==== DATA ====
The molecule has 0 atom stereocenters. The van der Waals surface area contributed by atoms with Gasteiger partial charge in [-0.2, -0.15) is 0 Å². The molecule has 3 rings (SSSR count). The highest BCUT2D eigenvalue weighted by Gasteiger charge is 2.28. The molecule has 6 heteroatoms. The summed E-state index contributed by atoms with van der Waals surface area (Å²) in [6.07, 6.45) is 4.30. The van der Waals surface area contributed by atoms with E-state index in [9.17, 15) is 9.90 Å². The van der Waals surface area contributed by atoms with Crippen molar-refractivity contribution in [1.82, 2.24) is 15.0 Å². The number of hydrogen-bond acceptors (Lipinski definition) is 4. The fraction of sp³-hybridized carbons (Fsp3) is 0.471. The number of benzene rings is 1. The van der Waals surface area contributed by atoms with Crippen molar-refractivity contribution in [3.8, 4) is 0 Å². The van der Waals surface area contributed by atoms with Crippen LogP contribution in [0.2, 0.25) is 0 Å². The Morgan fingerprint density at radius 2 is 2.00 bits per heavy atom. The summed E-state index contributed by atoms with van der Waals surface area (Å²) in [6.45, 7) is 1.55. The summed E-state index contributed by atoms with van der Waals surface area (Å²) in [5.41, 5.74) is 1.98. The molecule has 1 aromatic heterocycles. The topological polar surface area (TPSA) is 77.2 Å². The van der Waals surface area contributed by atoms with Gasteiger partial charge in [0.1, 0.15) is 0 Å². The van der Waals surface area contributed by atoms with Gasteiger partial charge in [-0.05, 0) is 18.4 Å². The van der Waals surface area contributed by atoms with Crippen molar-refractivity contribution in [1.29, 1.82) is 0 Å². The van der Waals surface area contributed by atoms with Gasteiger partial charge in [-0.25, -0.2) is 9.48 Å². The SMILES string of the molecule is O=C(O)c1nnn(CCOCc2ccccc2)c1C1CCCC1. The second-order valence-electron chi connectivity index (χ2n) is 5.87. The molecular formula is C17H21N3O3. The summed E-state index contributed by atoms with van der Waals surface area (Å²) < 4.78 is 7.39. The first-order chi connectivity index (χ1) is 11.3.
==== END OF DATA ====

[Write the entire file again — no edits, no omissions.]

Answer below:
The molecule has 0 atom stereocenters. The van der Waals surface area contributed by atoms with Gasteiger partial charge in [-0.2, -0.15) is 0 Å². The molecule has 3 rings (SSSR count). The highest BCUT2D eigenvalue weighted by Gasteiger charge is 2.28. The molecule has 6 heteroatoms. The summed E-state index contributed by atoms with van der Waals surface area (Å²) in [6.07, 6.45) is 4.30. The van der Waals surface area contributed by atoms with E-state index in [9.17, 15) is 9.90 Å². The van der Waals surface area contributed by atoms with Crippen molar-refractivity contribution in [1.82, 2.24) is 15.0 Å². The number of hydrogen-bond acceptors (Lipinski definition) is 4. The fraction of sp³-hybridized carbons (Fsp3) is 0.471. The number of benzene rings is 1. The van der Waals surface area contributed by atoms with Crippen molar-refractivity contribution in [3.8, 4) is 0 Å². The van der Waals surface area contributed by atoms with Crippen LogP contribution in [0.2, 0.25) is 0 Å². The Morgan fingerprint density at radius 2 is 2.00 bits per heavy atom. The summed E-state index contributed by atoms with van der Waals surface area (Å²) in [6.45, 7) is 1.55. The summed E-state index contributed by atoms with van der Waals surface area (Å²) in [5.41, 5.74) is 1.98. The molecule has 1 aromatic heterocycles. The topological polar surface area (TPSA) is 77.2 Å². The van der Waals surface area contributed by atoms with Gasteiger partial charge in [0.1, 0.15) is 0 Å². The van der Waals surface area contributed by atoms with Gasteiger partial charge in [-0.05, 0) is 18.4 Å². The van der Waals surface area contributed by atoms with Crippen molar-refractivity contribution in [1.29, 1.82) is 0 Å². The van der Waals surface area contributed by atoms with Gasteiger partial charge in [-0.25, -0.2) is 9.48 Å². The SMILES string of the molecule is O=C(O)c1nnn(CCOCc2ccccc2)c1C1CCCC1. The second-order valence-electron chi connectivity index (χ2n) is 5.87. The molecular formula is C17H21N3O3. The summed E-state index contributed by atoms with van der Waals surface area (Å²) < 4.78 is 7.39. The first-order chi connectivity index (χ1) is 11.3.